Journaling as a Tool for Coping with Postpartum Depression Write it out, mama.

By Nadine Westwood

Nadine is a health coach and writer who helps her clients achieve phenomenal and sustainable results by combining nutrition, fitness and fun! She believes primarily in living a happy life, and that the backbone of any lifestyle is that it must be sustainable and enjoyable.

The postpartum period represents a profoundly challenging epoch, wherein many women silently endure significant hardship, often not out of volition, but from circumstantial constraints. A staggering number of women are precluded from accessing vital mental health services due to geographical and financial impediments, presenting an even more formidable obstacle amid an ongoing mental health strife. Journaling, while seemingly simplistic, can serve as a potent tool in fostering mental health; for new mothers, consistently carving out even a mere 20 minutes daily or weekly for this practice can substantively fortify mental resilience and well-being. 

What is Journaling?

When we think of journaling, it’s normal to imagine our 10-year-old selves writing our deepest thoughts in a notebook with our favorite pen. That’s not much different from what we plan to do when journaling as adults. Mental health journaling doesn’t even have to be focused or planned out. The goal of your journaling journey is to get what’s in your head, onto the page. 

It’s best to journal consistently, daily or weekly, as it lets you process your thoughts and feelings in a comfortable time frame. There’s no deadline to “curing” your depression, so don’t rush yourself. Your notes (or doodles) are there to help you move forward at your own pace.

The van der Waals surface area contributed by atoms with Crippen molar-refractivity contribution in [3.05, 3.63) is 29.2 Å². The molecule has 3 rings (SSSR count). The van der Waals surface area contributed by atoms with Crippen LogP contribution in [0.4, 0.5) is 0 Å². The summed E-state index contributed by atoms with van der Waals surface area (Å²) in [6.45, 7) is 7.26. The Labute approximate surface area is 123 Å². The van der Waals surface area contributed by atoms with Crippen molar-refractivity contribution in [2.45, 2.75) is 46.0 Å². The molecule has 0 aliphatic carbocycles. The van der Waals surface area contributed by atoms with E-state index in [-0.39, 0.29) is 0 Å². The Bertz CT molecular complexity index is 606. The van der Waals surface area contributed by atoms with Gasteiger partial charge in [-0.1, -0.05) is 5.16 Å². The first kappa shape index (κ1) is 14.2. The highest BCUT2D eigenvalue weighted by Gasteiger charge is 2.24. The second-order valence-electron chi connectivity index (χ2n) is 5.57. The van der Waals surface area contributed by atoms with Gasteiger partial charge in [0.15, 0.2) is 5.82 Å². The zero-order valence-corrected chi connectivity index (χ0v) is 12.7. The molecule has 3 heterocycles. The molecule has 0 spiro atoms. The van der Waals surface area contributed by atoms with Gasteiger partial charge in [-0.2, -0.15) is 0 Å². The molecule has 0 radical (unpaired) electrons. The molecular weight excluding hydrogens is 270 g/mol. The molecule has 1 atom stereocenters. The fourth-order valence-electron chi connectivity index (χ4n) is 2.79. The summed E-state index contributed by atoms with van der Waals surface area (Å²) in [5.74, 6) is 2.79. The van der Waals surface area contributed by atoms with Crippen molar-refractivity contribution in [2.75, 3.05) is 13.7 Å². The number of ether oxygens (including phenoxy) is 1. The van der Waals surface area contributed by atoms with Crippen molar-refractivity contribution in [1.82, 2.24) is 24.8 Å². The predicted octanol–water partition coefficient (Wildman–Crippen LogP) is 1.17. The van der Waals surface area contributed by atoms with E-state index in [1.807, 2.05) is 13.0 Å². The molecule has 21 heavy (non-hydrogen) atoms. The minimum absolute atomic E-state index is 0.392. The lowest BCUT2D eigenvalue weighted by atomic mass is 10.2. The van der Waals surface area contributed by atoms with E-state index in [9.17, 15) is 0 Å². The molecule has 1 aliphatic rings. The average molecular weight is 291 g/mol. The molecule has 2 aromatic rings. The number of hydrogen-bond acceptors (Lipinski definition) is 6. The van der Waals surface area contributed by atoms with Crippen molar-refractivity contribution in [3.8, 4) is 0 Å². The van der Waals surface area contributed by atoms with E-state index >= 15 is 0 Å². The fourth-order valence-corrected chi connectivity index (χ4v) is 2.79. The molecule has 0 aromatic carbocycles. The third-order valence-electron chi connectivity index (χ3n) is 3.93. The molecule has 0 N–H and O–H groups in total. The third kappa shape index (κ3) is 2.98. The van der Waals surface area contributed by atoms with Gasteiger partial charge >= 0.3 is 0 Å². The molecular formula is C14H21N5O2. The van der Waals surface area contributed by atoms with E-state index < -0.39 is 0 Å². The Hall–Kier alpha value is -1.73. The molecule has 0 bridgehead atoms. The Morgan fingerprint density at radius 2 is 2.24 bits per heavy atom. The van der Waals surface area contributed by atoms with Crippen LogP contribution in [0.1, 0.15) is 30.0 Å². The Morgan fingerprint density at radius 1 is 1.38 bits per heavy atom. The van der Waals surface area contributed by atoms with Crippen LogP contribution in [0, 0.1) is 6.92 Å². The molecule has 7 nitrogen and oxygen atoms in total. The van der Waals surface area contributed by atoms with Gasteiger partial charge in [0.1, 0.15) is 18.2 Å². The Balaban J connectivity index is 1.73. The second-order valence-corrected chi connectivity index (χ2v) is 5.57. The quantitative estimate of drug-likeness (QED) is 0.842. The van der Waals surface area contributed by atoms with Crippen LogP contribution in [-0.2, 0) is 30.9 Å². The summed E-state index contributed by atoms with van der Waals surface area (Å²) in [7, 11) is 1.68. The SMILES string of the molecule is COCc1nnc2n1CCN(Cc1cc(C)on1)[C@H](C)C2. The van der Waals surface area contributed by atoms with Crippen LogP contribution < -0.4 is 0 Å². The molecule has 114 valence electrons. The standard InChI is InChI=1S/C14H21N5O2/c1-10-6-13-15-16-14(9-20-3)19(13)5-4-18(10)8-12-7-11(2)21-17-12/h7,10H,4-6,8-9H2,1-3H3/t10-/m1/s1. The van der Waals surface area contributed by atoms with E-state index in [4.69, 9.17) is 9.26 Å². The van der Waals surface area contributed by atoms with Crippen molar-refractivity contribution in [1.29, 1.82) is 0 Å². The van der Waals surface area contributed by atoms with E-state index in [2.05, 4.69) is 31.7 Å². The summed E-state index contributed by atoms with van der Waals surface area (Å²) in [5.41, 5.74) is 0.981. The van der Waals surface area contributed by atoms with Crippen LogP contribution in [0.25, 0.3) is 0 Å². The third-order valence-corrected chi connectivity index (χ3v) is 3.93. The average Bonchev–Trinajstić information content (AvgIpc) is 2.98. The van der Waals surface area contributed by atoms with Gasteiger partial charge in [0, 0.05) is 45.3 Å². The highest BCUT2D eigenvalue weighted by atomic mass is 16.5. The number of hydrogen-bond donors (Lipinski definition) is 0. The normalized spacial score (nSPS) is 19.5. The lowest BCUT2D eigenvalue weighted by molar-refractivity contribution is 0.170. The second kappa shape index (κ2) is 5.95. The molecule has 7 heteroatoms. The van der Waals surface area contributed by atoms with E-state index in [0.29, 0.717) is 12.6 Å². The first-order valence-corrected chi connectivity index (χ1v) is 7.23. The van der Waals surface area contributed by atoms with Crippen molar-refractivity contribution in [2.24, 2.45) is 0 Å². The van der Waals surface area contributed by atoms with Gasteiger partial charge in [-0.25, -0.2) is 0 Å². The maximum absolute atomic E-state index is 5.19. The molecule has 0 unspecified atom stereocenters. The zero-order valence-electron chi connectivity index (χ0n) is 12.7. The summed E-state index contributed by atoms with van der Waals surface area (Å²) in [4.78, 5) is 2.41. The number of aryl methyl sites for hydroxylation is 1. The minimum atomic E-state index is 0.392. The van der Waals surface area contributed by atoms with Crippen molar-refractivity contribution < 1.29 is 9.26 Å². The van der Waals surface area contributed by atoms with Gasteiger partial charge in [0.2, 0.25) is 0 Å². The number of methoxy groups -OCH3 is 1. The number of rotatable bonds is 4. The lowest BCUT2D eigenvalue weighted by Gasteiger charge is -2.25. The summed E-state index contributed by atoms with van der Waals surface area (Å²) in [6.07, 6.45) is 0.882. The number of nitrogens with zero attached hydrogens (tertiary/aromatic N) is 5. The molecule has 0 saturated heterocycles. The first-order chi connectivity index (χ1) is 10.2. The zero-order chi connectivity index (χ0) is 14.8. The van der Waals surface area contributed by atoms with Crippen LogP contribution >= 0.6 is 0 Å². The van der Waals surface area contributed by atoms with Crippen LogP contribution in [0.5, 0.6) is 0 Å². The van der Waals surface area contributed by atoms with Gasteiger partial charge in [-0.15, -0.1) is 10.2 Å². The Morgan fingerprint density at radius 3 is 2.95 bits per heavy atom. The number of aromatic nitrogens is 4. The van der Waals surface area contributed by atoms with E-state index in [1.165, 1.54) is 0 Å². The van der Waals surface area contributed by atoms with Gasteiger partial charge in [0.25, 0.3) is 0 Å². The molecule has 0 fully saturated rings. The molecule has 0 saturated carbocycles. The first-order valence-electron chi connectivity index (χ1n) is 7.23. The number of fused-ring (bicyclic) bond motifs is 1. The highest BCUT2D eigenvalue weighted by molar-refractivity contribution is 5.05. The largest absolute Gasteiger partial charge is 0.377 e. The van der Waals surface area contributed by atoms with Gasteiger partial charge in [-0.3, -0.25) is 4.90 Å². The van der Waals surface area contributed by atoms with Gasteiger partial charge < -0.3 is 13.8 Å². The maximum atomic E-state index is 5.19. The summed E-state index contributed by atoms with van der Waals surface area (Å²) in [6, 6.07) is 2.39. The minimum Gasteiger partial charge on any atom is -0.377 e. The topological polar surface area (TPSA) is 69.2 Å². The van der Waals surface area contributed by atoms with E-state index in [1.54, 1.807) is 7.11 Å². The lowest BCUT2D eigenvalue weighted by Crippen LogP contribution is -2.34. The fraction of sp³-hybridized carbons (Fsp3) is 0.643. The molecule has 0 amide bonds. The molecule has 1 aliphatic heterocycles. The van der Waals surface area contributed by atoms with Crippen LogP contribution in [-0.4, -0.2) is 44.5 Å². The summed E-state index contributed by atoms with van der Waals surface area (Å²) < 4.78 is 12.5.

You can express yourself as you like; there are no right or wrong answers. There are even different types of journaling, including these, that are helpful for postpartum depression:

  • Gratitude Journal: Write about what you’re grateful for and what you cherish. 
  • Dreams and Ideas Journal: Write about what you want to do in the future.
  • Affirmations Journal: Write about your thoughts from different perspectives.
  • Self-Care Journal: Write about your direct thoughts and feelings. 

Journaling isn’t a cure-all, and if you’re experiencing debilitating symptoms, it’s a good idea to speak to a professional. With that said, journaling can be a great companion to professional guidance or as a helpful tool if you’re unable to access mental health services at this time.

How Journaling Can Help With Postpartum Depression

Postpartum depression makes it feel seemingly impossible to do certain tasks. If you have the energy, you can capitalize on the benefits of mental health journaling, such as: 

  • It Makes You More Aware: Writing down your feelings helps you understand them better. This structure can help you form new perceptions about certain events.
  • It Helps You Focus: Writing down your thoughts can help you stop thinking about them over and over again. It’s healthy to get those feelings out of your head.
  • It Reduces Anxiety: A study that followed people who journaled for 15 minutes a day over a 12-week period found that journaling leads to fewer depressive symptoms. 
  • It Encourages Opening Up: Opening up is hard, but journaling can make it easier. You’re already opening up to journals, so the next step to a person isn’t as difficult.
  • It Can Speed Up Physical Healing: Seriously! In a study, biopsy patients who wrote daily recovered faster than people who didn’t! Mental and physical health are connected!